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REFERENCE LINKING PLATFORM OF KOREA S&T JOURNALS
> Journal Vol & Issue
Journal of Soil and Groundwater Environment
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Journal DOI :
Korean Society of Soil and Groundwater Environment
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Volume & Issues
Volume 13, Issue 6 - Dec 2008
Volume 13, Issue 5 - Oct 2008
Volume 13, Issue 4 - Aug 2008
Volume 13, Issue 3 - Jun 2008
Volume 13, Issue 2 - Apr 2008
Volume 13, Issue 1 - Feb 2008
Selecting the target year
A Strategic Plan and Management for Ecological Abandoned Mine Land (AML) Reuse Using GIS
Lee, Ju-Young ; Han, Moo-Young ; Yang, Jung-Seok ; Choi, Jae-Young ;
Journal of Soil and Groundwater Environment, volume 13, issue 5, 2008, Pages 1~7
Plan and management for Ecological Abandoned Mine Lands (AMLs) reuse using Geographic Information System (GIS) technique are an ideal method. GIS technique display, manage and analyze a spatially referenced data, which can be combined in user-defined ways to make plan and decision about AMLs reuse. Local communities are affected by AMLs. In the past, plan and management of AMLs have never been considered for ecological aspects as well as using GIS. However, the rapidly growing GIS technology have proven to be a valuable tool in the process of understanding environment and of making responsible environmental decisions. This paper suggests that making responsible decision and plan using GIS can create a various types of benefits to local communities. This also shows that GIS may play a vital role at the decision/planning process of analysis and exploration of local environmental situation. We are trying to apply to decision support system for AMLs reuse. Moreover, a lot of thematic maps are making using GIS providing a comprehensive data with images. These can be an ideal platform to deliver meaningful outcomes.
Characterization and Feasibility Study of the Soil Washing Process Applying to the Soil Having High Uranium Concentration in Korea
Chang, See-Un ; Lee, Min-Hee ;
Journal of Soil and Groundwater Environment, volume 13, issue 5, 2008, Pages 8~19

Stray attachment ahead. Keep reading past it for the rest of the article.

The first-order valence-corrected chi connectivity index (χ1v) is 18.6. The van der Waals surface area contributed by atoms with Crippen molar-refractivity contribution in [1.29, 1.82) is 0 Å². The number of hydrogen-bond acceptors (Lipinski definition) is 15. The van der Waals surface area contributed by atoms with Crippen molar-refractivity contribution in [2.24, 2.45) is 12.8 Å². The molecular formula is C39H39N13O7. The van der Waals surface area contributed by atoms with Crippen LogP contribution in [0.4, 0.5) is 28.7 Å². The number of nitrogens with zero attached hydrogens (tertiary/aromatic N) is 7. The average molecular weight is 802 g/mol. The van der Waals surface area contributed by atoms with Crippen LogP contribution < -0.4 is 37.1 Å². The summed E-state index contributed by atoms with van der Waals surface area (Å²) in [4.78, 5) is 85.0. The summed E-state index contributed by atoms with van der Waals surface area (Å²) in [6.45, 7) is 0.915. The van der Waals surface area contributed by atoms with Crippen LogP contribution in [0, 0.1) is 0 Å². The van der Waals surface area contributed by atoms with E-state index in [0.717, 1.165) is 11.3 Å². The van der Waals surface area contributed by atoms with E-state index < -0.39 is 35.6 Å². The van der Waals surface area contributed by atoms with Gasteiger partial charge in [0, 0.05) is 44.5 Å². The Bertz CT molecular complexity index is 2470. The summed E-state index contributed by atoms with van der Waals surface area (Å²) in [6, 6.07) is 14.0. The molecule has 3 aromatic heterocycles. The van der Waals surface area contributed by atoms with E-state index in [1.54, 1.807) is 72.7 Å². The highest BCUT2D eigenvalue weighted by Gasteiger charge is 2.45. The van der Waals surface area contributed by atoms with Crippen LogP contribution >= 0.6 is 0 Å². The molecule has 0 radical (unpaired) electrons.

The physicochemical properties of soils having high uranium content, located around Duckpyungri in Korea, were investigated and the lab scale soil washing experiments to remove uranium from the soil were preformed with several washing solutions and on various washing conditions. SPLP (Synthetic Precipitation Leaching Procedure), TCLP (Toxicity Characteristic Leaching Procedure), and SEP (Sequential Extraction Procedure) for the soil were conducted and the uranium concentration of the extracted solution in SPLP was higher than Drinking Water Limit of USEPA (30
/L), suggesting that the continuous dissolution of uranium from soil by the weak acid rain may generate the environmental pollution around the research area. For the soil washing experiments, the uranium removal efficiency of pH 1 solution for S2 soil was about 80 %, but dramatically decreased as pH of solution was > 2, suggesting that strong acidic solutions are available to remove uranium from the soil. For solutions with 0.1M of HCl and 0.05 M of
, their removal efficiencies at 1 : 1 of soil vs. washing solution ratio were higher than 70%, but the removal efficiencies of acetic acid, and EDTA were below 30%. At 1 : 3 of soil vs. solution, the uranium removal efficiencies of 0.1M HCl, 0.05 M
, and 0.5M citric acid solution increased to 88%, 100%, and 61% respectively. On appropriate washing conditions for S2 soil such as 1 : 3 ratio for the soil vs. solution ratio, 30 minute for washing time, and 2 times continuous washing, TOC (Total Organic Contents) and CEC (Cation Exchange Capacity) for S2 soil were measured before/after soil washing and their XRD (X-Ray Diffraction) and XRF (X-Ray Fluorescence) results were also compared to investigate the change of soil properties after soil washing. TOC and CEC decreased by 55% and 66%, compared to those initial values of S2 soil, suggesting that the soil reclaimant may need to improve the washed soils for the cultivated plants. Results of XRF and XRD showed that the structural change of soil after soil washing was insignificant and the washed soil will be partially used for the further purpose.
Runoff Characteristics of the Oedocheon Watershed in Jeju Island
Ha, Kyoo-Chul ; Moon, Deok-Cheol ; Koh, Ki-Won ; Park, Ki-Hwa ;
Journal of Soil and Groundwater Environment, volume 13, issue 5, 2008, Pages 20~32
Runoff characteristics of the Oedocheon in Jeju island were investigated using the long-term stream stage monitoring data. At the Cheonah valley in the upstream area and Oedocheon downstream, annual runoff occurred 21 and 12 times, respectively, and their average runoff periods were 21 days and 12 days, respectively. Stream stage response time to rainfall was 4 hours, and storm-water transfer from the upstream, Cheonah valley, to the Oedocheon downstream took about 2 hours. The stream discharge measurements had been carried out from Feb. 2004 to Jul. 2005, and showed that normal discharge of the Oedocheon was 0.39